Applicant Guidebook update

by Kieren McCarthy on January 12, 2009

The following response to the Applicant Guidebook is also posted on the front page of the ICANN website.

The first public comment period on the Draft Applicant Guidebook for new gTLDs has closed. The period opened on 24 October 2008, and was 76 days long after it closed 7 January to account for later publication of the Guidebook in Arabic, Chinese, French, Russian and Spanish. ICANN continued to receive and accept English comments received until the January 7 deadline considering the end of year holidays.

The comment period received over 300 comments from participants from 24 different countries. Among the many participants were individuals and organizations representing intellectual property interests, brand owners, business owners, ICANN supporting organizations, domain name industry players, and governments.

“This level of interest and feedback to the Draft Guidebook shows that the comment process is working. All the comments and concerns will be considered and a response will be provided,” said Paul Levins, Executive Officer and Vice President Corporate Affairs.

Some of the key concerns raised by the community that are immediately obvious are:

* Brand protection issues and the impact on brands and trademark owners
* Financial considerations, including evaluation fees, ongoing registry fees, and refund procedures
* Various issues surrounding the proposed registry agreement, particularly, price controls, registry/registrar separation, the management of future agreement amendments, equitable treatment, and others
* General comments and concerns related to expanding the top level and its impact on the global marketplace, specific industries and Domain Name System stability.

“There is no doubt that we need to address these and other legitimate concerns before proceeding to open the application process” said Mr Levins.

Respondents had the option to comment on the Guidebook as a whole or on one of its six modules. Just over half (55 percent), chose to comment on the Guidebook; the rest commented on specific modules or topics. The fifth module, covering the base agreement between new registries and ICANN, received the most comments (around 30 percent).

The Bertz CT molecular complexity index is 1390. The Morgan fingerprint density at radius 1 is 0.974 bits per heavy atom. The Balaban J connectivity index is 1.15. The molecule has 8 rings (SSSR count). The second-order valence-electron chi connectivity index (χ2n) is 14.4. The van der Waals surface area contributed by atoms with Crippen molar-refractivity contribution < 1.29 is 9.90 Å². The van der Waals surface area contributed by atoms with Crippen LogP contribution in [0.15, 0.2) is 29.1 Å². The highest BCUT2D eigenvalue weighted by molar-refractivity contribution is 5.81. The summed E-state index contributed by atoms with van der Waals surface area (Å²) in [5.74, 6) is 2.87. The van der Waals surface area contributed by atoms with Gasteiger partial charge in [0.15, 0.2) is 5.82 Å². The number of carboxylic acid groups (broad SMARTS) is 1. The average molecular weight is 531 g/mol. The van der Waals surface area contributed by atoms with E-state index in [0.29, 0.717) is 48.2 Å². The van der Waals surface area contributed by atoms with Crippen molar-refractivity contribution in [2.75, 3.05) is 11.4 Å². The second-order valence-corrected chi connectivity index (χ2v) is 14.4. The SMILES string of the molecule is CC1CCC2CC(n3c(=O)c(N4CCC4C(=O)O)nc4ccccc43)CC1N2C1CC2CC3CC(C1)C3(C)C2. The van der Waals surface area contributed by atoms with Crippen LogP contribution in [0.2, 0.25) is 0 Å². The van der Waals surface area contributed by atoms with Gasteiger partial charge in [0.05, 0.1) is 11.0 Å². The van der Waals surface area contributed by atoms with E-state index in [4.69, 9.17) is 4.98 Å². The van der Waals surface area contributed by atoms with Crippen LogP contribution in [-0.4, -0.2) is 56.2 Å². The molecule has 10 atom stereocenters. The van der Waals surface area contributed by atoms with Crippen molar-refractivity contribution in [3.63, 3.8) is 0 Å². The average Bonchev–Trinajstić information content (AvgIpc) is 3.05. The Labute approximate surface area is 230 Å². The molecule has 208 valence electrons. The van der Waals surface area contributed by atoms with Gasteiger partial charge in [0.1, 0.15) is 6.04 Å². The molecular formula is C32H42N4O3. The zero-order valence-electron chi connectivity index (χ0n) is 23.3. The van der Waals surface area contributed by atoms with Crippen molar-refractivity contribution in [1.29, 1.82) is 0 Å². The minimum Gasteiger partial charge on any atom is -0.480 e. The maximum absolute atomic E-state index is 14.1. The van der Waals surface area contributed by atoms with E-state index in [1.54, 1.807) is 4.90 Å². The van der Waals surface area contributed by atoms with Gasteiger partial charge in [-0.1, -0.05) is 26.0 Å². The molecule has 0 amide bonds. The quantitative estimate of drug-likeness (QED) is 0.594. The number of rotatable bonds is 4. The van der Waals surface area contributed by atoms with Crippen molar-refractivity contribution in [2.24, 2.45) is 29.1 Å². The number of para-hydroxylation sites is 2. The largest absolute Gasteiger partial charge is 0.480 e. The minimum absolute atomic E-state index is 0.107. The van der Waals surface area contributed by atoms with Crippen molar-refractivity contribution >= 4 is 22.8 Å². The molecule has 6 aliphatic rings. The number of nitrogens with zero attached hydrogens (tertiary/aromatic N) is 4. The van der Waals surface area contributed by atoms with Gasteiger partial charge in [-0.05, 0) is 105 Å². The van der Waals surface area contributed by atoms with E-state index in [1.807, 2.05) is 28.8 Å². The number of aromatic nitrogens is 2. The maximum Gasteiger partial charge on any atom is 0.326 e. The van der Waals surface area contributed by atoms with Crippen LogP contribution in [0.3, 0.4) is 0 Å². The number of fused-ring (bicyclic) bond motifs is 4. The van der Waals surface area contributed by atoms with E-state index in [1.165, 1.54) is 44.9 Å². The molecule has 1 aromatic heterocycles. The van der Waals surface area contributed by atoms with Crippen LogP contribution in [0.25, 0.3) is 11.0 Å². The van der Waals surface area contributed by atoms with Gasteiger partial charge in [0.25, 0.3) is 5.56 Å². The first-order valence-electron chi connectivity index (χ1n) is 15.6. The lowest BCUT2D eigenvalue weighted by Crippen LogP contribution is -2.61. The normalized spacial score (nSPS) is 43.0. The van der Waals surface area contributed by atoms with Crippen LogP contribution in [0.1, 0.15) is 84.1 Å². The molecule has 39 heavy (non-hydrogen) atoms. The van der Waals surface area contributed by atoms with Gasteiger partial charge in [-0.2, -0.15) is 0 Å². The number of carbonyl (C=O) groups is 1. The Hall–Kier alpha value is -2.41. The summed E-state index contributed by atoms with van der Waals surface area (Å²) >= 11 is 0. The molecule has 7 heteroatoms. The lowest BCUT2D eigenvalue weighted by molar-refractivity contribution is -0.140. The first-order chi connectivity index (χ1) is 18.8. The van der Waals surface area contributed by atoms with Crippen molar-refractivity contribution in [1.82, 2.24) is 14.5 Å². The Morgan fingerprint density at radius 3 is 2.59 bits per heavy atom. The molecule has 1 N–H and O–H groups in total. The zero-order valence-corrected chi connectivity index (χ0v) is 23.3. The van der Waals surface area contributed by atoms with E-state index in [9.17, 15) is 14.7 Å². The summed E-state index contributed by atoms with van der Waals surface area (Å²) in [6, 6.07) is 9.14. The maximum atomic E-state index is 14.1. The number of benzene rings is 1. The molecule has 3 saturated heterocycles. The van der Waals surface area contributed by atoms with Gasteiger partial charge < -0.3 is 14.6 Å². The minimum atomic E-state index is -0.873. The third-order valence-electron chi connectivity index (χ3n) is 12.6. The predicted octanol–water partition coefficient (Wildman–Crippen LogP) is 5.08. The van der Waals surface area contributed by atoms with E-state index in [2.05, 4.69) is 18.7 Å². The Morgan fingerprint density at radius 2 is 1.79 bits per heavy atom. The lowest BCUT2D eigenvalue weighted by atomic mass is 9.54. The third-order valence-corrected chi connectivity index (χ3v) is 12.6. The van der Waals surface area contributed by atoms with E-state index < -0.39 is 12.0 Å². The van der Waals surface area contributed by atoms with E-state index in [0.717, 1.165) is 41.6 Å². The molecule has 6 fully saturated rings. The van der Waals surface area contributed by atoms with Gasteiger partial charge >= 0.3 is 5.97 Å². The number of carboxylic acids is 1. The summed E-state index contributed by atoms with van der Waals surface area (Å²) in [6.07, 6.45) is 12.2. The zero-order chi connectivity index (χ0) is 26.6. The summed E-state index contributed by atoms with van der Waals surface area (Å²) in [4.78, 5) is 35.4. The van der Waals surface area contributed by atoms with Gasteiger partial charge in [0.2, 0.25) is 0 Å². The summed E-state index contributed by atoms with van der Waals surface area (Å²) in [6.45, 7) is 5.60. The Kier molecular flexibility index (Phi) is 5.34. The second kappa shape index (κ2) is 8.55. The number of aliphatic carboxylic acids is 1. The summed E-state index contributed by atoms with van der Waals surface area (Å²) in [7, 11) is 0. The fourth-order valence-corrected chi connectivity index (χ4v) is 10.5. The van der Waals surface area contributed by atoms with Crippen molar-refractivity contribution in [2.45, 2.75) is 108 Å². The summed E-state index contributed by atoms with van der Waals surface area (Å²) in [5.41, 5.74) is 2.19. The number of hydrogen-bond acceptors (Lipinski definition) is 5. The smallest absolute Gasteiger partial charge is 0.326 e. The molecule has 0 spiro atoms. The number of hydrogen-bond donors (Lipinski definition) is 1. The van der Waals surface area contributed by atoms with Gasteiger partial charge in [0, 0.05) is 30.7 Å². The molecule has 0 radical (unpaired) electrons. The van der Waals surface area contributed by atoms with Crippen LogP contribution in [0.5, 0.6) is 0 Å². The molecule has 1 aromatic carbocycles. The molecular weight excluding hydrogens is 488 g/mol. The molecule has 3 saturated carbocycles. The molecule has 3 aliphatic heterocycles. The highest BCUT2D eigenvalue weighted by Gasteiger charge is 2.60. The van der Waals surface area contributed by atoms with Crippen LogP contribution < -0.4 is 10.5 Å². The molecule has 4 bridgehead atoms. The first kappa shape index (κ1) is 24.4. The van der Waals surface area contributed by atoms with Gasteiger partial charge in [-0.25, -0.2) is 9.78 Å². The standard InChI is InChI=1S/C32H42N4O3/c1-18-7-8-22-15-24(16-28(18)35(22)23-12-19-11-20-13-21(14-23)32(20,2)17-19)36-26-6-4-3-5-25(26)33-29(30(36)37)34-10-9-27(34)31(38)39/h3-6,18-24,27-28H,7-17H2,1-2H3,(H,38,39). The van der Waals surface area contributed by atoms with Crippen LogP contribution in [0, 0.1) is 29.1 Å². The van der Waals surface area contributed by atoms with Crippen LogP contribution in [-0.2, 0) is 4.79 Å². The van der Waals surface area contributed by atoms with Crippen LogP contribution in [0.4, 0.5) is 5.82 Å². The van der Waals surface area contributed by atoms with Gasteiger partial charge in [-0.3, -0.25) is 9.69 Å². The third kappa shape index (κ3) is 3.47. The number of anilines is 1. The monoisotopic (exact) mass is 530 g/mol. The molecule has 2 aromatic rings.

The responses are now being summarized and evaluated. A comprehensive analysis of the comments will be released in early February.

“We will also be holding conferences in different global locations to further explain the Guidebook, the changes envisaged and to have further dialogue. Alongside the feedback received from these and other outreach events, the summary and analysis will inform ICANN staff through the next program development phase, which will mean amending the current guidebook” Mr Levins said.

“I’d like to take this opportunity to thank all those that contributed their responses to the first public comment period. ICANN looks forward to continuing a productive dialogue on this that will result in amendments to the application process” Levins said.

{ 2 comments… read them below or add one }

M. Menius 01.19.09 at 8:08 pm

Kieren – “This level of interest and feedback to the Draft Guidebook shows that the comment process is working”

The importance of the comment process must be upheld, because without it, ICANN’s decisions would be sometimes skewed in the wrong direction. As a domain name investor and developer, my greatest fear is that ICANN will act unilaterally in such a way that my investment and years of labor will be diminished through a single bad decision.

I appreciate that ICANN have a multitude of interests to consider and that many of their decisions have levels of complexity that are not easy to untangle.